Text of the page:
main article: 1998 Monaco Grand Prix


Despite having only a poor track record at the Monaco circuit, Häkkinen remained the favourite for the win in 1998. His pace through Friday practice was strong, taking the fastest time of the day. On Saturday he clouted the barriers, damaging his car meaning he was only seventh fastest at the end of the session. Surprisingly it was neither Coulthard or Schumacher that appeared to be his biggest threat after practice. The Benetton car of Giancarlo Fisichella was showing supreme pace and looked strong for qualifying and the race.


Qualifying was once again a battle between the two McLaren's for pole position. Häkkinen set the early pace, however Coulthard took the provisional pole time twenty minutes into the session. Häkkinen quickly reclaimed pole before Coulthard snatched it from him once again. Häkkinen's final run proved quick enough to take the final pole time, Coulthard unable to respond on his final run. Despite taking pole position, Coulthard proved to be a significant threat to Häkkinen during qualifying.


The race saw Häkkinen immediately breaking away into the lead with Coulthard on his heels behind him. The rest of the field seemed to have no response to the pace of the McLaren's with Häkkinen and Coulthard pulling away into the distance. Of the two cars, Coulthard was the fastest setting fastest lap after fastest lap, putting Häkkinen under immense pressure. However the fans were robbed a battle between the two leaders when Coulthard's engine blew up on lap 17. This left Häkkinen unchallenged out front, 20 seconds ahead of Fisichella's Benetton in second position. 

Häkkinen, pacing himself for the remainder of the race took a convincing victory ahead of Fisichella and Irvine. It proved to be a fruitful day for Häkkinen in the championship battle, extending his lead a further ten points as his main rivals, Coulthard and Schumacher failed to score in the race.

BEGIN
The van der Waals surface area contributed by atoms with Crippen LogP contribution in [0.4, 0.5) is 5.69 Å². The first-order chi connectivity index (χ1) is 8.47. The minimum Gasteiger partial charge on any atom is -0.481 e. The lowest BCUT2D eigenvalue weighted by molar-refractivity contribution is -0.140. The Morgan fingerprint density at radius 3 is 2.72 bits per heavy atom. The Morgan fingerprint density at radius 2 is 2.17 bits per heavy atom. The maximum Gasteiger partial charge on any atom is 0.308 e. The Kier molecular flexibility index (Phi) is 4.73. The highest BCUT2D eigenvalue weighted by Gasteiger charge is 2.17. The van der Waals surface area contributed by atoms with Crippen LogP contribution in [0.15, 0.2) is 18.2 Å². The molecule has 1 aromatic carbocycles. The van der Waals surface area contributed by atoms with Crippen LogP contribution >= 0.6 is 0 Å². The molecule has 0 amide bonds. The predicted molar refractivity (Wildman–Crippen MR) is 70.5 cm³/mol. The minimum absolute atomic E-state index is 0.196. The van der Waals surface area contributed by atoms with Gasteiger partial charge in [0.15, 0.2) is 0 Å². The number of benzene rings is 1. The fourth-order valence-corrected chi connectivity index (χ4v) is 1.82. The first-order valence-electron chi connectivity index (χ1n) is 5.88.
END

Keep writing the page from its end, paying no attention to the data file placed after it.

Canadian Grand PrixEdit

main article: 1998 Canadian Grand Prix


Practice saw Häkkinen once again lead the timesheets, taking the fastest times on both Friday and Saturday. Coulthard however proved to be a strong rival, setting an identical time to Häkkinen's fastest time on Saturday practice. Coulthard seemingly equally competitive heading into qualifying. 


Qualifying proved tough for Häkkinen, although quick, Coulthard seemed to have an extra edge. Häkkinen's first flying lap had to be abandoned following being held up by championship rival Michael Schumacher. Although going quicker than Coulthard on his second run, his teammate reclaimed the pole spot on the third run. Häkkinen's final flying lap was aborted following a realisation he was not going quick enough to beat Coulthard's time. Häkkinen finished the session in second just ahead of the Ferrari of Schumacher. 


Häkkinen made a poor start, dropping to third as Schumacher overtook him around the outside going into turn 1. However a major pile-up at the back of the field brought out the red flags and forced a restart allowing Häkkinen to reclaim his second place grid position. However his second start proved disastrous, heading into turn 1 his gearbox seized up bringing his car to a halt before turn 1. Häkkinen's slowing McLaren caused the mid-field to get out of shape going into turn 1, causing another pile-up. However unlike the first start, the race continued meaning Häkkinen was out of the race. Coulthard also retired from the race, however Michael Schumacher took the victory, allowing himself to close the gap on his McLaren rivals.